Detecting Clouds with Machine Learning

New solutions based on existing technology


1. More than 55% of the Earth’s surface is always clouded.
2. Machine Learning is a powerful approach where human intelligence ends.
3. Satellites continuously observe the Earth’s surface with a variety of instruments.

Based on these three facts, we have used our machine learning know-how to repurpose existing satellite data to reliably identify clouds.

Michael Aspetsberger, Industry Focus Leader Aerospace at Cloudflight

Michael Aspetsberger
Industry Focus
Leader Aerospace

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What is CI4Clouds?

The Cloud Problem

Satellites continuously provide us with optical data in several wavelengths of the Earth’s surface. The problem is to detect clouds. A misclassification has a strong impact on further algorithms of a processing chain, which assume clear sky conditions. 55% of the Earth surface is always clouded.


The project Computational Intelligence 4 Clouds – CI4Clouds – uses satellite pictures, like from the Korean GOCI satellite instrumentto identify clouds. GOCI, the Geo­stationary Ocean Color Imager, was built for the purpose of ocean surveillance around Korea, Japan, and Eastern China. More than 2 billion people live in this area. Cloudflight’s project partner was the Austrian meteorological office – ZAMG.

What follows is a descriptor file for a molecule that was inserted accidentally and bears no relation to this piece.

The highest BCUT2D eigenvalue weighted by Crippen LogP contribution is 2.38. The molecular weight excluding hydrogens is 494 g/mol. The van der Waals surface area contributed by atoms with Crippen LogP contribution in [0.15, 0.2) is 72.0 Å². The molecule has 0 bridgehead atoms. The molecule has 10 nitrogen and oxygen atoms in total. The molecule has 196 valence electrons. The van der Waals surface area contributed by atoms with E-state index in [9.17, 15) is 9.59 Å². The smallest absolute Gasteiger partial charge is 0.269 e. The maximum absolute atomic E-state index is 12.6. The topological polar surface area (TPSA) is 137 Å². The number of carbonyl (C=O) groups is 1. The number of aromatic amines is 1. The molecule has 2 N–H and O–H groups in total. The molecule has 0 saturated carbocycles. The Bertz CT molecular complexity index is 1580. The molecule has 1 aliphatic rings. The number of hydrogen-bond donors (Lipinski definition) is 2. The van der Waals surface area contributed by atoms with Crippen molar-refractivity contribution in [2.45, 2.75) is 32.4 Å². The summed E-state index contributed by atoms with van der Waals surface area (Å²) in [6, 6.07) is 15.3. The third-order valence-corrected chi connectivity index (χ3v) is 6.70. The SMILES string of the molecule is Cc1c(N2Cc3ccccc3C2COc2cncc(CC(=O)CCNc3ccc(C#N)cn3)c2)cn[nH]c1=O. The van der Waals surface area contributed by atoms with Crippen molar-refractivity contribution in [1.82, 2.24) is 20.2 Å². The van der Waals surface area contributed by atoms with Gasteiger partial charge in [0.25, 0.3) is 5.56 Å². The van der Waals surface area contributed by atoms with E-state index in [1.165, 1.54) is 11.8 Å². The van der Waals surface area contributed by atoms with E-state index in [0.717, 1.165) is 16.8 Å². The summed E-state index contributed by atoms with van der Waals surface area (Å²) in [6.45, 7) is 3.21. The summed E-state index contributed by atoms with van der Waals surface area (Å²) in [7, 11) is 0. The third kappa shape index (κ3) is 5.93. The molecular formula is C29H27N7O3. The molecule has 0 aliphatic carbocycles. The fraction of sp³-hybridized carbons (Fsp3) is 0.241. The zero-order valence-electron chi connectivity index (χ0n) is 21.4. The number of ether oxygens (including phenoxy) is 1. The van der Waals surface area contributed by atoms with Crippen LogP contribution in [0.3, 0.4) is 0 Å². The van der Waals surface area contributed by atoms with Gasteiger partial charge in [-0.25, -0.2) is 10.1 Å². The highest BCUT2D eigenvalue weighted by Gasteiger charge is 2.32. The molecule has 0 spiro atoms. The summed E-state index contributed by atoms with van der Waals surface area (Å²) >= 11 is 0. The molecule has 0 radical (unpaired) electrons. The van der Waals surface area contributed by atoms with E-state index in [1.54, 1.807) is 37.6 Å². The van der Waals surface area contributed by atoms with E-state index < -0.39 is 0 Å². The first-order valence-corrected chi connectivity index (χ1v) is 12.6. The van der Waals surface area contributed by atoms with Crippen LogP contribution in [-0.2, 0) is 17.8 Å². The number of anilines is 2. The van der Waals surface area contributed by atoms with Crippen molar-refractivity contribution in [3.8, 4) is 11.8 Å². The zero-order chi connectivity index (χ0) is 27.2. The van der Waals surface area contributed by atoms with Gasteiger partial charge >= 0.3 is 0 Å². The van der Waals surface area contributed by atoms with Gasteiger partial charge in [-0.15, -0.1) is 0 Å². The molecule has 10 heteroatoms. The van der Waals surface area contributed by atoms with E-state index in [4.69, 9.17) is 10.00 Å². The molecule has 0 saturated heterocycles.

We set up a number of machine learning algorithms which compete against each other: Deep Learning (DL) and Convolutional Neuronal Nets (CNN), Random Forests (RF) as well as Support Vector Machines (SVM).

For training high performance hardware is used. The evaluation is against existing cloud masks from GOCI but also European and US satellite cloud products.

RF is the winning algorithm. RF also performs better than the known cloud products. Domain-specific pre- and postprocessing enhances results even further.

GOCI satellite instrument
Testbench: various algorithms compete against each other
Testbench: various Machine Learning algorithms compete against each other (DL = Deep Learning; SVM = Support Vector Machine; CNN = Convolutional Neural Network; RF = Random Forests)
Winner: Random Forests

This project was carried out in a partnership of ZAMG and Cloudflight. CI4Clouds was funded by the Austrian Federal Ministry of Transport, Innovation and Technology (BMVIT, meanwhile BMK) under the program “ICT of the Future” between 2015 and 2016.

  • Have you ever thought that the sky is not the limit?
  • Are you wondering if your problem can be solved with Machine Learning?
  • Do you need high-performance computing expertise to solve your challenges?
Bernhard Niedermayer, Head of Emerging Technologies at Cloudflight

Bernhard Niedermayer

Head of Emerging Technologies

Flip van Eijndhoven

Business Consultant Aerospace
Flip has joined the Cloudflight community in 2020 to help the aerospace industry grow from Amsterdam. He has more than a decade of experience in advising companies on their innovations and technical solutions.

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